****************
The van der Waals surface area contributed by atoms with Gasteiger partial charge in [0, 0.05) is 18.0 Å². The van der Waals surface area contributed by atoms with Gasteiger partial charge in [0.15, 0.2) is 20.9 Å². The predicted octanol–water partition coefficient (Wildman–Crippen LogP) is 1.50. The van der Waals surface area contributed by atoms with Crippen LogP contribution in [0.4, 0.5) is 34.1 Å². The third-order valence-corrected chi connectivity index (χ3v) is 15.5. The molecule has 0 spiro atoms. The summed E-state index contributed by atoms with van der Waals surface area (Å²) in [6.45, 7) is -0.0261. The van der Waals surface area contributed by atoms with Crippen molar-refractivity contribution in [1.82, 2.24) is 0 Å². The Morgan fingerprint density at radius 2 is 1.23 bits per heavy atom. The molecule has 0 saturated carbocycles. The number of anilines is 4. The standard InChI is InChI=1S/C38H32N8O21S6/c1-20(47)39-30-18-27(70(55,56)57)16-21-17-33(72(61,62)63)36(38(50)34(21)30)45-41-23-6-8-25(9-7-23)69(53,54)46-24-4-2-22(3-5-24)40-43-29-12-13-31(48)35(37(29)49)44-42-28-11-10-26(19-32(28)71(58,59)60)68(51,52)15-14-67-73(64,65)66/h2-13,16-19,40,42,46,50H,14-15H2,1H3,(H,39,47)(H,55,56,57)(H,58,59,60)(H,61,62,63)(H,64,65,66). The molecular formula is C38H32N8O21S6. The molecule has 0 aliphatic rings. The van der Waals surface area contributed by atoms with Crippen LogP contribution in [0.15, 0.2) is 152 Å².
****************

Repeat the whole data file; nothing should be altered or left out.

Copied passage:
The van der Waals surface area contributed by atoms with Gasteiger partial charge in [0, 0.05) is 18.0 Å². The van der Waals surface area contributed by atoms with Gasteiger partial charge in [0.15, 0.2) is 20.9 Å². The predicted octanol–water partition coefficient (Wildman–Crippen LogP) is 1.50. The van der Waals surface area contributed by atoms with Crippen LogP contribution in [0.4, 0.5) is 34.1 Å². The third-order valence-corrected chi connectivity index (χ3v) is 15.5. The molecule has 0 spiro atoms. The summed E-state index contributed by atoms with van der Waals surface area (Å²) in [6.45, 7) is -0.0261. The van der Waals surface area contributed by atoms with Crippen molar-refractivity contribution in [1.82, 2.24) is 0 Å². The Morgan fingerprint density at radius 2 is 1.23 bits per heavy atom. The molecule has 0 saturated carbocycles. The number of anilines is 4. The standard InChI is InChI=1S/C38H32N8O21S6/c1-20(47)39-30-18-27(70(55,56)57)16-21-17-33(72(61,62)63)36(38(50)34(21)30)45-41-23-6-8-25(9-7-23)69(53,54)46-24-4-2-22(3-5-24)40-43-29-12-13-31(48)35(37(29)49)44-42-28-11-10-26(19-32(28)71(58,59)60)68(51,52)15-14-67-73(64,65)66/h2-13,16-19,40,42,46,50H,14-15H2,1H3,(H,39,47)(H,55,56,57)(H,58,59,60)(H,61,62,63)(H,64,65,66). The molecular formula is C38H32N8O21S6. The molecule has 0 aliphatic rings. The van der Waals surface area contributed by atoms with Crippen LogP contribution in [0.15, 0.2) is 152 Å².